Real Estate: Mortgage Rates Finally Drop — Will It Be Better To Buy a House at Thanksgiving or Christmas?

House keys on house shaped keychain with a red ribbon and christmas ornaments on blue background.
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Pleasing most would-be homebuyers, mortgage rates finally dropped earlier this week. The 30-year fixed mortgage rate dropped by 25 basis points to 7.61% from 7.86%, the largest single-week decline since July 2022, according to the Mortgage Bankers Association (MBA). This comes after weeks of the 30-year rate hovering around 8% and follows the Federal Reserve rate hike pause on Nov.1, which was likely a driver of the mortgage rate decrease.

But does this mean that now is a good time to buy a house? And if so, should homebuyers take the leap of faith at Thanksgiving or Christmas?

Strike While the Iron Is Hot

“The rule of thumb for home buying is to strike when the iron is hot, meaning as soon as you can afford to buy, buy,” said Dan Mugge, chief operating officer for Calque. “There is no return on renting, so even with home prices still strong and interest rates still high, homebuying remains favorable to paying even one extra month to your landlord instead of to your property investment.”

Indeed, the combination of high prices, low inventory — partly due to homeowners who’d rather stay put due to the low mortgages they secured a few years ago — and exploding mortgage rates have left many homebuyers on the sidelines.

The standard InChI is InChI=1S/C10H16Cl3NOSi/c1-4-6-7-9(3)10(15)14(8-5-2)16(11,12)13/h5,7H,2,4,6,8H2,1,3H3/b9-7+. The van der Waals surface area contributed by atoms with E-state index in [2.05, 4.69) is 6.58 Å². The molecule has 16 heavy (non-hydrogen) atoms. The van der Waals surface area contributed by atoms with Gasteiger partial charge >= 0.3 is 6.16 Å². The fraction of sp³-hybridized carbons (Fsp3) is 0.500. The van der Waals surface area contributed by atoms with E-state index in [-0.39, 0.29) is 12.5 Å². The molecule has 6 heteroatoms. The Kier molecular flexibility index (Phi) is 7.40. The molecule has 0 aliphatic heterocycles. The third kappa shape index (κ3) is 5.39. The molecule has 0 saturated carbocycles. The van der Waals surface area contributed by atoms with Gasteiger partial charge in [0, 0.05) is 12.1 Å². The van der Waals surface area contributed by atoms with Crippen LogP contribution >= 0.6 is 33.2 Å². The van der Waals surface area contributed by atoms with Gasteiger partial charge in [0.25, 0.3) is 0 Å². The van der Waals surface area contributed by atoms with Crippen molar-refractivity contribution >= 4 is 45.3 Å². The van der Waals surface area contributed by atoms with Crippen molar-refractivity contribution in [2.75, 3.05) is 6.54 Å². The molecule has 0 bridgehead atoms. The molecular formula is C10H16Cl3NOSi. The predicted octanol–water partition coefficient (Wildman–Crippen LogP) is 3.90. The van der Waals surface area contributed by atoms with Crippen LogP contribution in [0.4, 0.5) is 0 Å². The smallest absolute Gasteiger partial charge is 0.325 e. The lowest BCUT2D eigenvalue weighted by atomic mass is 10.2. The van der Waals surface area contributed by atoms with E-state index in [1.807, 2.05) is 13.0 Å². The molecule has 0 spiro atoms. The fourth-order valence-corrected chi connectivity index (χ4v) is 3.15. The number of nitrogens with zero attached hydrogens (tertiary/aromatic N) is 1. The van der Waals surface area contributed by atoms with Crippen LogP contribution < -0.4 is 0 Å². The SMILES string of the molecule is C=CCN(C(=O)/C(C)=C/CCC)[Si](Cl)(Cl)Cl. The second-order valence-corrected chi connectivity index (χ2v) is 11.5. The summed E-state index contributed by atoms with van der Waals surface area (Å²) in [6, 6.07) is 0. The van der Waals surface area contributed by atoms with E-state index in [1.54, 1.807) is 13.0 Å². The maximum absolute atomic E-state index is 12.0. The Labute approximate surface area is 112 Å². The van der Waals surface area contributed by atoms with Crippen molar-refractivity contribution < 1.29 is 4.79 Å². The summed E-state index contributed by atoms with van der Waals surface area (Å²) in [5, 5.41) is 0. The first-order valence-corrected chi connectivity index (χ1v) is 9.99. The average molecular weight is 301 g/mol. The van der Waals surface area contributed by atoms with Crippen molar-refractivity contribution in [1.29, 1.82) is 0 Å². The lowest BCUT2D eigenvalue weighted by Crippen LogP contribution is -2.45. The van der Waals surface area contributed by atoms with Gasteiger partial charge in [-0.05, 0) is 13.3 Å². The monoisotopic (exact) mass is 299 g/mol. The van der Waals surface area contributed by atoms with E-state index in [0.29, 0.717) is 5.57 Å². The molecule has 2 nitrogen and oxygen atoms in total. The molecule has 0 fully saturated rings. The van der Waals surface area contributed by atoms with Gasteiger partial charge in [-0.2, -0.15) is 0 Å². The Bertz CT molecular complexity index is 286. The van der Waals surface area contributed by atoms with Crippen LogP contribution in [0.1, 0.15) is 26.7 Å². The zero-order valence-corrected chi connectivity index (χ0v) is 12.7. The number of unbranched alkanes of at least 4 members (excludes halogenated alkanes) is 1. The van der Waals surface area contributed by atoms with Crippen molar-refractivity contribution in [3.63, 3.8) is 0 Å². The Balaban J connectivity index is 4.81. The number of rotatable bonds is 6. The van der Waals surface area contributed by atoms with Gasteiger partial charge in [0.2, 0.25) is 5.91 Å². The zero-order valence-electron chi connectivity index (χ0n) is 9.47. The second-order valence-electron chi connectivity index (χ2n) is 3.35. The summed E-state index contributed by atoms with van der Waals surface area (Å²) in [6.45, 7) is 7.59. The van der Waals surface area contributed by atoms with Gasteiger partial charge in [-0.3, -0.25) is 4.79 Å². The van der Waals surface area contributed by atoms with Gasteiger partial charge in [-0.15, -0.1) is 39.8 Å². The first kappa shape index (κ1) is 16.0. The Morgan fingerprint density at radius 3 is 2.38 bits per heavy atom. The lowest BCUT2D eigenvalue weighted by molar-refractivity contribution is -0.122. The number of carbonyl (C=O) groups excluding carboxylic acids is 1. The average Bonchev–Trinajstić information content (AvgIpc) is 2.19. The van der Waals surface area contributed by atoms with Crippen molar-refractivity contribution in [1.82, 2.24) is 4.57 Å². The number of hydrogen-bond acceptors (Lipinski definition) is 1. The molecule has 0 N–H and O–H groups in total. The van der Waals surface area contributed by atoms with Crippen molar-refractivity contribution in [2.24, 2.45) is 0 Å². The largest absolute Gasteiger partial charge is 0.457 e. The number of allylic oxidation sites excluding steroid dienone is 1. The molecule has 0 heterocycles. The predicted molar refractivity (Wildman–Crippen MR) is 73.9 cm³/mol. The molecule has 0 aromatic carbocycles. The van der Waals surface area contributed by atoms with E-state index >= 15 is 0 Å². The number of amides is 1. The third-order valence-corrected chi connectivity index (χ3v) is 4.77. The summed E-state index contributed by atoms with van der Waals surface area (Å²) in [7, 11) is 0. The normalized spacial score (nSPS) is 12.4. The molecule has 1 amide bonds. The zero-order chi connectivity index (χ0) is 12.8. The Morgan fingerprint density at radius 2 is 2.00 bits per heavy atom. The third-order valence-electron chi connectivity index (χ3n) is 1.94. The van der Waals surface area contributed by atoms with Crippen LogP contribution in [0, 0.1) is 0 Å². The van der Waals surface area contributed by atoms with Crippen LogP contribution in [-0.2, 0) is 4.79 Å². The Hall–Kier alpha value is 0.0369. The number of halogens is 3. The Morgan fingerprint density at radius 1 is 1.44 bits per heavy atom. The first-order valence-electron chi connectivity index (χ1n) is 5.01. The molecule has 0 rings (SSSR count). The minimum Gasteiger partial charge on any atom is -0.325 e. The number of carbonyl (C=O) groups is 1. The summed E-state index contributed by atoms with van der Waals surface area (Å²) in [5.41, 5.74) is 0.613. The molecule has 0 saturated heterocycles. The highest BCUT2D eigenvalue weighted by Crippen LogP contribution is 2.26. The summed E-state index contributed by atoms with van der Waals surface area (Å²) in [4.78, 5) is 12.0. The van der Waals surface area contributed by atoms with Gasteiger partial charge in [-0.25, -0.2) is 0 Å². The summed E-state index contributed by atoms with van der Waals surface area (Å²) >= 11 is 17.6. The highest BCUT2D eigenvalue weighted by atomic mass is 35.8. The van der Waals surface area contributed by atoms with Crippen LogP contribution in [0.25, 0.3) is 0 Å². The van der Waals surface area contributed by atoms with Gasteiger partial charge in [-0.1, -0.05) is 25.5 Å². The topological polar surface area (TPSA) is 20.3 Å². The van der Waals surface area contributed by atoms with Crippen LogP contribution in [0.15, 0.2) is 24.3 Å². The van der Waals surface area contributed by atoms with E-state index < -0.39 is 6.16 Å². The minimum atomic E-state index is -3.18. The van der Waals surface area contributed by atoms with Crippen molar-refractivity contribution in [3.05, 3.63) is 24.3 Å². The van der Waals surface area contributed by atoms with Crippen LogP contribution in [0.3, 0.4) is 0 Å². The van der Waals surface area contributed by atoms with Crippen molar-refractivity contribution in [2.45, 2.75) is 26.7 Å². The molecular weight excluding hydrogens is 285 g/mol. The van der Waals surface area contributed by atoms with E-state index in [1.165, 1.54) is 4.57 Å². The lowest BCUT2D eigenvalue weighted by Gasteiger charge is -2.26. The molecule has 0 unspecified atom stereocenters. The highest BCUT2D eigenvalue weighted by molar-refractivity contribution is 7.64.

Jason Sorens, senior research faculty for the American Institute for Economic Research, echoed the above sentiment, saying that while “economists are notoriously bad at predicting the future,” if he were buying a home, he’d jump on the decline in rates. There’s a chance current rates don’t hold up if future inflation numbers come in higher than expected, he indicated.

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“Also, inventory typically declines around Christmas and January, so you might have a bit more choice out there right now. But we could still have a recession next year, in which case rates will probably fall a lot then,” he added.

Also: The Average American Spends This Much on Rent — See How You Stack Up

Cautious Optimism — Beware of Potential Price Increases

As senior economic research analyst Hannah Jones explained, mortgage rates softened in response to the Fed’s second consecutive pause earlier this month. However, they will continue to be influenced by incoming inflation data and the Fed’s policy decision at the December Federal Open Market Committee (FOMC) meeting, she suggested.

Jones added that while falling mortgage rates spell opportunity for home shoppers who have been discouraged by the climbing cost of homeownership, housing competition is “fierce” in many areas as housing demand outstrips for-sale inventory.

“If more buyers respond to falling mortgage rates than sellers, this dynamic could worsen, applying more upward pressure to home prices and eliminating the benefit of lower rates,” she said. “Buyers should keep a close eye on this dynamic as they evaluate the timing of a home purchase this winter.”

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